Category Archives: Business

June 15, 2017

Iowa IT Firm Caught Posting ‘No Americans’ Job Listing

Company apologizes after placing ‘H-1B only’ ad on recruiting site, blames third-party vendor.

An Iowa information technology staffing company last week posted an ad that essentially told American citizens they need not apply.

The ad by American Technology Consulting, posted to the recruiting website ZipRecruiter, sought a java developer to work in San Diego. Initially, it stated “H1B Only,” a reference to the H-1B guest worker visa program for high-skilled workers. The company changed the ad and deleted reference to the H-1B visas, but critics said it likely violates the Civil Right Act, which prohibits discrimination on the basis of citizenship and national origin.

“It’s explicitly against the law,” said Mark Krikorian, executive director of the Center for Immigration Studies. “This isn’t some gray area. But it does tell you what this company is about.”

Krikorian, who retweeted a screen shot of the original ad on Friday, said it should attract the attention of the Department of Justice to see if the company is complying with employment laws.

“It doesn’t matter that the ad doesn’t say that anymore,” he said.

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June 14, 2017

This Is What Globalized Crony Capitalism Looks Like: Immelt Got Fabulously Wealthy While GE Shares Dropped

Jeff Immelt is perhaps the perfect paragon for the failures of the now passing age of globalization.

Immelt is stepping down from his position as chairman and chief executive of General Electric, the massive company he has led since September of 2001. Jack Welch, his legendary predecessor, had overseen the company as its value rose from about $14 billion in when he took the reins in 1981 to nearly $500 billion when he retired 20 years later. Its stock price increased 400 percent. Annual revenue soared from $18 billion to an eye-popping $130 billion.

When he took the top job, Immelt promised that “GE will always outperform any market that we’re in.”

That certainly has not applied to the market for GE shares. During Immelt’s tenure, it share price fell about 30 percent–making it the worst performing comp-any in the Dow Jones Industrial Average. Total shareholder return, which assumes the reinvestments of all dividends, has been just 17.0 percent. The company lost $150 billion in market value.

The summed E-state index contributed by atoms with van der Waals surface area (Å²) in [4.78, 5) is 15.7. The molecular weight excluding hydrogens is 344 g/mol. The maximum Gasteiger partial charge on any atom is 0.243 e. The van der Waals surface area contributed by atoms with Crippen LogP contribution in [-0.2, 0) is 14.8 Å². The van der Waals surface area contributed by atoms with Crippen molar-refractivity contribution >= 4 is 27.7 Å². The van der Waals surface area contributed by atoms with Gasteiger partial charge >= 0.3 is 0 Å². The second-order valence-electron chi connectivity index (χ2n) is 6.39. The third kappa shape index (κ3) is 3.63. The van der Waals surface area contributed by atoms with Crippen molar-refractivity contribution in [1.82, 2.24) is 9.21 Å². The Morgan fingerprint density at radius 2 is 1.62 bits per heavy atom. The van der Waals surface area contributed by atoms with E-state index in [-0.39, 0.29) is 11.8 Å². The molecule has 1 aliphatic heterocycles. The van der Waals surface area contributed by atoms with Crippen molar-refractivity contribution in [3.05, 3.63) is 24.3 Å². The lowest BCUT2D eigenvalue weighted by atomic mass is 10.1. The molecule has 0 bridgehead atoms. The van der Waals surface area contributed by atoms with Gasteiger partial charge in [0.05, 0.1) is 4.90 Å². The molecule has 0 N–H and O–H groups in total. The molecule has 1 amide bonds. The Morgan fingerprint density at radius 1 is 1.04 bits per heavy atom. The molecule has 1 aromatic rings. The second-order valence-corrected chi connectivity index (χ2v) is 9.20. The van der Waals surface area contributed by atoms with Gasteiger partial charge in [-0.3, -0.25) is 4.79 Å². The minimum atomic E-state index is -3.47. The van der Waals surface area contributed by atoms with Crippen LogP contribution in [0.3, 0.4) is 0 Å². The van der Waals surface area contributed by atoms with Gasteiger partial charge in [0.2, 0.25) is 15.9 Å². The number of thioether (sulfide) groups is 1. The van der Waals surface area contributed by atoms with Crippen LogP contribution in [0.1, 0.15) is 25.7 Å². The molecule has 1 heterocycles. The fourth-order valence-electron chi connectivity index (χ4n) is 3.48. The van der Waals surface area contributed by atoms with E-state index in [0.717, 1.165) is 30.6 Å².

For comparison, the Dow is up 121 percent since Immelt’s first day as GE chief executive. It would have been up even more if not dragged down by the under-performance of GE. Twenty-one of the 29 other companies in the Dow have at least doubled over those years, according to Erik Holm at MoneyBeat. Holm twists the knife a bit further by pointing out that even if you include the dividends paid to shareholders, GE has the worst cumulative return of any company in the Dow.

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June 3, 2017

Elon Musk’s growing empire is fueled by $4.9 billion in government subsidies

“He definitely goes where there is government money,” said Dan Dolev, an analyst at Jefferies Equity Research. “That’s a great strategy, but the government will cut you off one day.”

Los Angeles entrepreneur Elon Musk has built a multibillion-dollar fortune running companies that make electric cars, sell solar panels and launch rockets into space.

And he’s built those companies with the help of billions in government subsidies.

Tesla Motors Inc., SolarCity Corp. and Space Exploration Technologies Corp., known as SpaceX, together have benefited from an estimated $4.9 billion in government support, according to data compiled by The Times. The figure underscores a common theme running through his emerging empire: a public-private financing model underpinning long-shot start-ups.

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May 30, 2017

Venezuela opposition accuses Goldman Sachs of financing dictatorship

“Given the unconstitutional nature of Nicolas Maduro’s administration, its unwillingness to hold democratic elections and its systematic violation of human rights, I am dismayed that Goldman Sachs decided to enter this transaction.”

The president of Venezuela’s opposition-run Congress on Monday accused Wall Street investment bank Goldman Sachs of “aiding and abetting the country’s dictatorial regime” following a report that it had bought $2.8 billion in bonds from the cash-strapped country.